• Major approvals, licensing, marketing and administering rights are given during this stage, before making it commercially available for public health use.  
In the past, vaccines have taken a lot of time to come to the market due to strict scrutiny and safety measures during the trials. However, in the case of COVID-19 vaccines, the entire process has been accelerated and is progressing at a blistering pace, given the nature of the pandemic.
It is worth noting that several vaccines journeys hit bumps that are related to side effects that some participants experience. There are protocols to be followed at such events which are closely monitored by regulatory bodies.

Common side-effects of vaccines 

The vast majority of people will not experience any serious side effects from vaccines. However, there are the usual and common side effects like tenderness at the place where the shot was given. There are also a few other side effects known to be caused by vaccines.
  • Fever
  • Fatigue
  • Chills
  • Joint and muscle pains 
  • Headache 
  • Allergic site reactions (redness & soreness)
Usually, these reactions are mild or moderate in nature and will go away within 1-2 days without much medical intervention.

COVID-19 vaccines and reported side effects during trials 

In all the COVID-19 clinical trials, a few participants experienced mild and moderate effects, such as fatigue, chills, headache and muscle pain after being vaccinated. These participants have gone on to quickly recover from their condition. However, a couple of them, notably Oxford/AstraZeneca and J&J (Janssen) candidate vaccines have reported one incident each of a Serious Adverse Effect (SAE) in Phase 3. Under such circumstances, both the clinical trials were paused for a safety review and the trial’s enrolment was also put on hold.
In the case of Oxford-AstraZeneca, a participant in the UK had developed a serious reaction in early September. While AstraZeneca disclosed limited information about the nature of the illness, it was later revealed that the patient had reportedly developed a neurological disorder. After safety review by various regulatory bodies, the trials have resumed in the UK, India and other parts of the world. However, the trial is still paused in the US by the FDA.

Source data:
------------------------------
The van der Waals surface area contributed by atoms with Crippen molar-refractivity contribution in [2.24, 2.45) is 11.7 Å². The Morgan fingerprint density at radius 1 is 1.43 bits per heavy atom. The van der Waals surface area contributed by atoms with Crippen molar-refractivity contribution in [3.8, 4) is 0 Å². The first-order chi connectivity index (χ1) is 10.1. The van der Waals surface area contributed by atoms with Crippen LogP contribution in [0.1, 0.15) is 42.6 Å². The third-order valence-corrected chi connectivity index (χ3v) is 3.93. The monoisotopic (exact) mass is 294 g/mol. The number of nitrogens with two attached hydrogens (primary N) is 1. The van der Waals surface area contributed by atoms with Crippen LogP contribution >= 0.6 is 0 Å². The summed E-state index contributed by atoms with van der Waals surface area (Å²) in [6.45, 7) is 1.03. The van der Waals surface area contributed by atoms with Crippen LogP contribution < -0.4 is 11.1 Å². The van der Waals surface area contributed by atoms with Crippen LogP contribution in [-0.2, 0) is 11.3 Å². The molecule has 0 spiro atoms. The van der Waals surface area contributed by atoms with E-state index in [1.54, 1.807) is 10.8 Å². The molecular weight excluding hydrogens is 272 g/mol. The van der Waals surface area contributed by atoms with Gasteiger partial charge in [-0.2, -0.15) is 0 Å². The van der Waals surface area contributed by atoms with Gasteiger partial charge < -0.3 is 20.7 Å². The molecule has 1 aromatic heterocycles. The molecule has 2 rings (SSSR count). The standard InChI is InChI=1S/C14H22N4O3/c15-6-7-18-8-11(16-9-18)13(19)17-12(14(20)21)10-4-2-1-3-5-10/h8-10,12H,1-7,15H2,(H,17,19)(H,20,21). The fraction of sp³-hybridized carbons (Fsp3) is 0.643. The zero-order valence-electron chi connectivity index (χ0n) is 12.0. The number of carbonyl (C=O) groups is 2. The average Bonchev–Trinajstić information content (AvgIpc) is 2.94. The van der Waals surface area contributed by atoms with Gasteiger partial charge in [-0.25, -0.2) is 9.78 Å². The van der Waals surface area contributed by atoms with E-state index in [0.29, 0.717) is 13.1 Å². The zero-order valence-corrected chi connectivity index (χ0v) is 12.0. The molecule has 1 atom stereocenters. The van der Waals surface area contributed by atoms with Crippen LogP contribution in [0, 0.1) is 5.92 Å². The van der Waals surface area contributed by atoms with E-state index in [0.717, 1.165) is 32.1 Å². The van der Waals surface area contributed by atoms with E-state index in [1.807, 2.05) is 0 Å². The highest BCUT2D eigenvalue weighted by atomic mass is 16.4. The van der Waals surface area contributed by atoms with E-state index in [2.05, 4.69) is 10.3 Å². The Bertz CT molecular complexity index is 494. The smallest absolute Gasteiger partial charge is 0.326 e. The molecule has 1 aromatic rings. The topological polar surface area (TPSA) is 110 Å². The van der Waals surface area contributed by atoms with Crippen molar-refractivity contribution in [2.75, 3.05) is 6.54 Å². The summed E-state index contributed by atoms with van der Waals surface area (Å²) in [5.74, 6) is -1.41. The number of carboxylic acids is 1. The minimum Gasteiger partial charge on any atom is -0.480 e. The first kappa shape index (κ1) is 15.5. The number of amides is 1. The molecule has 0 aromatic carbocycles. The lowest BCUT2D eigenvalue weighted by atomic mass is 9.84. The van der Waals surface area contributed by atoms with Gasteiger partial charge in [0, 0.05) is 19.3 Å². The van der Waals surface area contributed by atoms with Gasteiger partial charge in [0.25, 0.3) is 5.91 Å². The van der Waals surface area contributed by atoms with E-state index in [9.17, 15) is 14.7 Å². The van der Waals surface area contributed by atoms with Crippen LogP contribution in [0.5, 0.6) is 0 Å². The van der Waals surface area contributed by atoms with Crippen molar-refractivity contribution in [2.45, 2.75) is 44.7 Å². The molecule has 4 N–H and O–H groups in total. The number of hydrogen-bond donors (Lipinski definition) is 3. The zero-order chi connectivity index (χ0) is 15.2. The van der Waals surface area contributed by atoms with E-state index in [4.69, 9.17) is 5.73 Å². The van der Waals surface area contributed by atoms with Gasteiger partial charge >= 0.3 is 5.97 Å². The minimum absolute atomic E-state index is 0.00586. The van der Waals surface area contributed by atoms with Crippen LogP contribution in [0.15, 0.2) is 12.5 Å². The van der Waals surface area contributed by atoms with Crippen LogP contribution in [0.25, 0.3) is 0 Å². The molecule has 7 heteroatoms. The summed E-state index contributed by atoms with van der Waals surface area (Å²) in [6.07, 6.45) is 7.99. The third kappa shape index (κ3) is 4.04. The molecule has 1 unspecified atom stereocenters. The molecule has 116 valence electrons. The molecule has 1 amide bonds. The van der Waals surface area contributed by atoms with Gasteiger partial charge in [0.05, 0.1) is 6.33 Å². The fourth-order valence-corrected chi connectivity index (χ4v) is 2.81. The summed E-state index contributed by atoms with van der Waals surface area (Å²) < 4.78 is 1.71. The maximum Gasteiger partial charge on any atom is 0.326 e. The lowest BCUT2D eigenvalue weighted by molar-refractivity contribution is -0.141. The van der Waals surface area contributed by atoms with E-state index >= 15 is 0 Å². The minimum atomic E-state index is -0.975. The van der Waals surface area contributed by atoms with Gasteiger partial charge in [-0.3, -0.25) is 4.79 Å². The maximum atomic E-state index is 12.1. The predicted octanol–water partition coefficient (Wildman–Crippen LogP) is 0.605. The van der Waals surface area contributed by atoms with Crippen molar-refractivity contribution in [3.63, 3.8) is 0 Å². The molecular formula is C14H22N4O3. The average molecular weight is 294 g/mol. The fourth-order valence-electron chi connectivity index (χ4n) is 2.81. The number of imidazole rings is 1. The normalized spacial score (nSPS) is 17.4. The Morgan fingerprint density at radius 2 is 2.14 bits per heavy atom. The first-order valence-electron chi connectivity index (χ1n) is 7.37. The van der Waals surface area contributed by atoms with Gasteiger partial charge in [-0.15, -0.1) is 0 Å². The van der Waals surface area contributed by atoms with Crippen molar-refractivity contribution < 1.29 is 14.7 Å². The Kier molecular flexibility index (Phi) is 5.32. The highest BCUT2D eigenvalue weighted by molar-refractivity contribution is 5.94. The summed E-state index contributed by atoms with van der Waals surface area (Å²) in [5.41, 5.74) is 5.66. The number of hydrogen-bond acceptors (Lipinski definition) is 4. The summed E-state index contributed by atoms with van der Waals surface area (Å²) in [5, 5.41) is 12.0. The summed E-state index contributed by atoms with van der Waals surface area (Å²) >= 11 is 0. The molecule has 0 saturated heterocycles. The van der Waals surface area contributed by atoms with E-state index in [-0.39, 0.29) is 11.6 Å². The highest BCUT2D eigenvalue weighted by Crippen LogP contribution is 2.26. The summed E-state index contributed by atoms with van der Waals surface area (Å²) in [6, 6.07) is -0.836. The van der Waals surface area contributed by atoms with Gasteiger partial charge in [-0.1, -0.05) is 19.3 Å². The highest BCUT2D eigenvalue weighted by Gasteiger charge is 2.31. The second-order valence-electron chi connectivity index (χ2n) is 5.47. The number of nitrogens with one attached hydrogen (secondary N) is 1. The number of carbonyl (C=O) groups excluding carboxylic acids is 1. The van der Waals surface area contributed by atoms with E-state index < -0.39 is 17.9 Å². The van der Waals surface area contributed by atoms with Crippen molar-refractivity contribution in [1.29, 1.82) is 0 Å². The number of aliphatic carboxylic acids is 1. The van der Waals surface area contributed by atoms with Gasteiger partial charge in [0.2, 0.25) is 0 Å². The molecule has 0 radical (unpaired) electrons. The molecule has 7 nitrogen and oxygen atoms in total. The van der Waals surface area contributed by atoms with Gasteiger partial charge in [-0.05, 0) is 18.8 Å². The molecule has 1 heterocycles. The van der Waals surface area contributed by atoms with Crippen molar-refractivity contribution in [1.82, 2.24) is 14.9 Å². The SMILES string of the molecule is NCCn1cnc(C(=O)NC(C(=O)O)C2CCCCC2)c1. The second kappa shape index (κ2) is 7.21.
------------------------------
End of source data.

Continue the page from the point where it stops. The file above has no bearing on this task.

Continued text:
J&J also paused it’s Phase 3 clinical trial in mid-October after a participant developed an unexplained illness after taking the COVID-19 vaccine. The company is still reviewing what led to the illness, and are also presently understanding if the sick participant was a person who got the vaccine or the placebo; and whether it was actually a vaccine-related reaction or the candidate suffered from a pre-existing condition.
While these events seem to be brief setbacks in the development of the vaccine, it reinforces the need for all prospective vaccines to go through the complete rigour of all the necessary processes and clinical trials, to deliver a successful COVID-19 vaccine. Both companies have pledged that they will not release a vaccine until safety data is sufficient. 


Scientists are still trying to develop reaction-free vaccines to combat, eradicate and protect us against the different Coronaviruses. This discovery will not be easy as we may require different vaccine doses and types depending upon ethnicity, other factors such as age, co-morbid conditions, pregnancy and adaptive immune response varying from person to person. Nevertheless, vaccines have been successfully developed in the past to conquer even more dangerous diseases, and we shall do so this time as well.